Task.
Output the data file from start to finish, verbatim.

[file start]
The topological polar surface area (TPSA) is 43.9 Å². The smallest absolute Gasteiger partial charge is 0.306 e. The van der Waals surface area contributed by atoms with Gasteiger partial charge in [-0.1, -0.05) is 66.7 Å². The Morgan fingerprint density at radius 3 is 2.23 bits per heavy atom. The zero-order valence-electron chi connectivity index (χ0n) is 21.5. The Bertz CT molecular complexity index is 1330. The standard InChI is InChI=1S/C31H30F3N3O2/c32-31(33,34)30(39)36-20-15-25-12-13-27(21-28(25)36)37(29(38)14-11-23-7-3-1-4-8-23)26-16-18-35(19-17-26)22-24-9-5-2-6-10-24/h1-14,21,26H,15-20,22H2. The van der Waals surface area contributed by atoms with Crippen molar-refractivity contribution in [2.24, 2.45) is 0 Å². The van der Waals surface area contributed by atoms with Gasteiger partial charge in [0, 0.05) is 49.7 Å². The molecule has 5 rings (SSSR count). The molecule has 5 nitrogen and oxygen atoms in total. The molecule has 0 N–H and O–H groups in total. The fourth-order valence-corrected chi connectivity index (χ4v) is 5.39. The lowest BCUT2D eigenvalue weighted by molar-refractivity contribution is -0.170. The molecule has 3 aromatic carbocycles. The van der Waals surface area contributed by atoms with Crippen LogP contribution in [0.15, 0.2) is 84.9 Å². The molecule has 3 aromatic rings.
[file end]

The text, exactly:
The topological polar surface area (TPSA) is 43.9 Å². The smallest absolute Gasteiger partial charge is 0.306 e. The van der Waals surface area contributed by atoms with Gasteiger partial charge in [-0.1, -0.05) is 66.7 Å². The Morgan fingerprint density at radius 3 is 2.23 bits per heavy atom. The zero-order valence-electron chi connectivity index (χ0n) is 21.5. The Bertz CT molecular complexity index is 1330. The standard InChI is InChI=1S/C31H30F3N3O2/c32-31(33,34)30(39)36-20-15-25-12-13-27(21-28(25)36)37(29(38)14-11-23-7-3-1-4-8-23)26-16-18-35(19-17-26)22-24-9-5-2-6-10-24/h1-14,21,26H,15-20,22H2. The van der Waals surface area contributed by atoms with Crippen molar-refractivity contribution in [2.24, 2.45) is 0 Å². The van der Waals surface area contributed by atoms with Gasteiger partial charge in [0, 0.05) is 49.7 Å². The molecule has 5 rings (SSSR count). The molecule has 5 nitrogen and oxygen atoms in total. The molecule has 0 N–H and O–H groups in total. The fourth-order valence-corrected chi connectivity index (χ4v) is 5.39. The lowest BCUT2D eigenvalue weighted by molar-refractivity contribution is -0.170. The molecule has 3 aromatic carbocycles. The van der Waals surface area contributed by atoms with Crippen LogP contribution in [0.15, 0.2) is 84.9 Å². The molecule has 3 aromatic rings.